Single Letter Beacons, with some QRM

February 1, 2011 | Amateur Radio | By: Mark VandeWettering

I like using my SDR-IQ software defined receiver for listening to short wave and ham bands. It’s a great way to look at a bunch of frequencies all at once, and to isolate the signals you are interested in. I had heard that there were new versions of the SDR-Radio application and Spectravue which I hadn’t tried out yet, so last night and this morning I tried them both out.

I’ll defer SDR-Radio to a later time (I think I screwed up something in the configuration, and my tired brain couldn’t figure it out), but Spectravue has a nice new AGC control that really works well. In any case, that’s what I used for this morning’s mucking around.

Here is what the main screen looks like. You can see that I’m scanning a segment of spectrum 10khz wide, centered on 7.0392Mhz. That corresponds to the frequency of the Russian “F” beacon. You can see the trace of its signal in the waterfall down the display. Just to the right of it you can see another dashed line. That’s at about 7.0394Mhz, and is the Russian “M” beacon. And you can see a bit of blobbiness all around them: that’s a voice signal which is overlapping them. I can’t make out what they are saying or doing. But here’s my recording anyway.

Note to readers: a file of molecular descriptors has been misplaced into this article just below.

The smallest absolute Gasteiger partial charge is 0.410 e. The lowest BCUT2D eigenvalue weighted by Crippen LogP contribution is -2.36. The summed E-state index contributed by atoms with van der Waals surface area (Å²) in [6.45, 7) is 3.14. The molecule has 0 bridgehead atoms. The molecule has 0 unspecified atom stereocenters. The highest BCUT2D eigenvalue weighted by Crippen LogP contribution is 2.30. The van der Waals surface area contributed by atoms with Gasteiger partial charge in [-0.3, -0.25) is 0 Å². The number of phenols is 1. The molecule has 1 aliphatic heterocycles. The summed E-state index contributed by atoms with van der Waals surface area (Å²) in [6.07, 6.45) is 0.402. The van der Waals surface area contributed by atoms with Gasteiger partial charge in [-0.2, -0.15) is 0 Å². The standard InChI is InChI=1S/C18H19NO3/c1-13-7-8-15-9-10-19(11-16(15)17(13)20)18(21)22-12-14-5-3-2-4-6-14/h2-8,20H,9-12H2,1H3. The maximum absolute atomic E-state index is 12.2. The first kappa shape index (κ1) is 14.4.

It’s a .wav file, but only 8khz sampling and 60 seconds long.

I decoded this with a typical CW filter with 500hz, which isn’t wide enough to decode the signal, but it isn’t strong enough to really work out. Perhaps some more knowledgeable types could tell me who operates voice down this low.

Addendum: A few minutes later, the voices were much stronger. Spanish speaking, it would appear. Here’s a bit of it, recorded with a more appropriate filter setting of 2.7khz LSB:

Spanish voices, on 7.040Mhz LSB

Addendum2: Upon listening to it some more, I’m actually not 100% sure it is Spanish.

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